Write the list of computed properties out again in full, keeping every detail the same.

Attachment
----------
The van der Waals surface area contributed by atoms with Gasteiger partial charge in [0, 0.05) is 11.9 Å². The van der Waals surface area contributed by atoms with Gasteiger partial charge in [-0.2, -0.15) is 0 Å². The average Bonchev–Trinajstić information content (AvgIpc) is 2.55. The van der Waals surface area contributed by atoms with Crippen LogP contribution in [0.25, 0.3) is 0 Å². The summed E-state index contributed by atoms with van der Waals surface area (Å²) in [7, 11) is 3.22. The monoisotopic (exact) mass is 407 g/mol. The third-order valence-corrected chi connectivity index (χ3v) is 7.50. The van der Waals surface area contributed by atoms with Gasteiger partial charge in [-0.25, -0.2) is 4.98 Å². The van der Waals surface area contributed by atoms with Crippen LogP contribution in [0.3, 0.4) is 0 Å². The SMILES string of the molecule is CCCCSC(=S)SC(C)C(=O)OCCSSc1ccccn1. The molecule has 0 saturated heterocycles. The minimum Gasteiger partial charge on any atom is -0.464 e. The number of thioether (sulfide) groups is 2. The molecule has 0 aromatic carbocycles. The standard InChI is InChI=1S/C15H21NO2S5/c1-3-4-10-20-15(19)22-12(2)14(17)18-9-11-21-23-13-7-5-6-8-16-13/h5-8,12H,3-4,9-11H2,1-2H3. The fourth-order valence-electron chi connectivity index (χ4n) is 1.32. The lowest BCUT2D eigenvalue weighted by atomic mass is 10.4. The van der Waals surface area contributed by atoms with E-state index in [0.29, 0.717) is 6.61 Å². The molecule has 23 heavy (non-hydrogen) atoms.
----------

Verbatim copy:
The van der Waals surface area contributed by atoms with Gasteiger partial charge in [0, 0.05) is 11.9 Å². The van der Waals surface area contributed by atoms with Gasteiger partial charge in [-0.2, -0.15) is 0 Å². The average Bonchev–Trinajstić information content (AvgIpc) is 2.55. The van der Waals surface area contributed by atoms with Crippen LogP contribution in [0.25, 0.3) is 0 Å². The summed E-state index contributed by atoms with van der Waals surface area (Å²) in [7, 11) is 3.22. The monoisotopic (exact) mass is 407 g/mol. The third-order valence-corrected chi connectivity index (χ3v) is 7.50. The van der Waals surface area contributed by atoms with Gasteiger partial charge in [-0.25, -0.2) is 4.98 Å². The van der Waals surface area contributed by atoms with Crippen LogP contribution in [0.3, 0.4) is 0 Å². The SMILES string of the molecule is CCCCSC(=S)SC(C)C(=O)OCCSSc1ccccn1. The molecule has 0 saturated heterocycles. The minimum Gasteiger partial charge on any atom is -0.464 e. The number of thioether (sulfide) groups is 2. The molecule has 0 aromatic carbocycles. The standard InChI is InChI=1S/C15H21NO2S5/c1-3-4-10-20-15(19)22-12(2)14(17)18-9-11-21-23-13-7-5-6-8-16-13/h5-8,12H,3-4,9-11H2,1-2H3. The fourth-order valence-electron chi connectivity index (χ4n) is 1.32. The lowest BCUT2D eigenvalue weighted by atomic mass is 10.4. The van der Waals surface area contributed by atoms with E-state index in [0.29, 0.717) is 6.61 Å². The molecule has 23 heavy (non-hydrogen) atoms.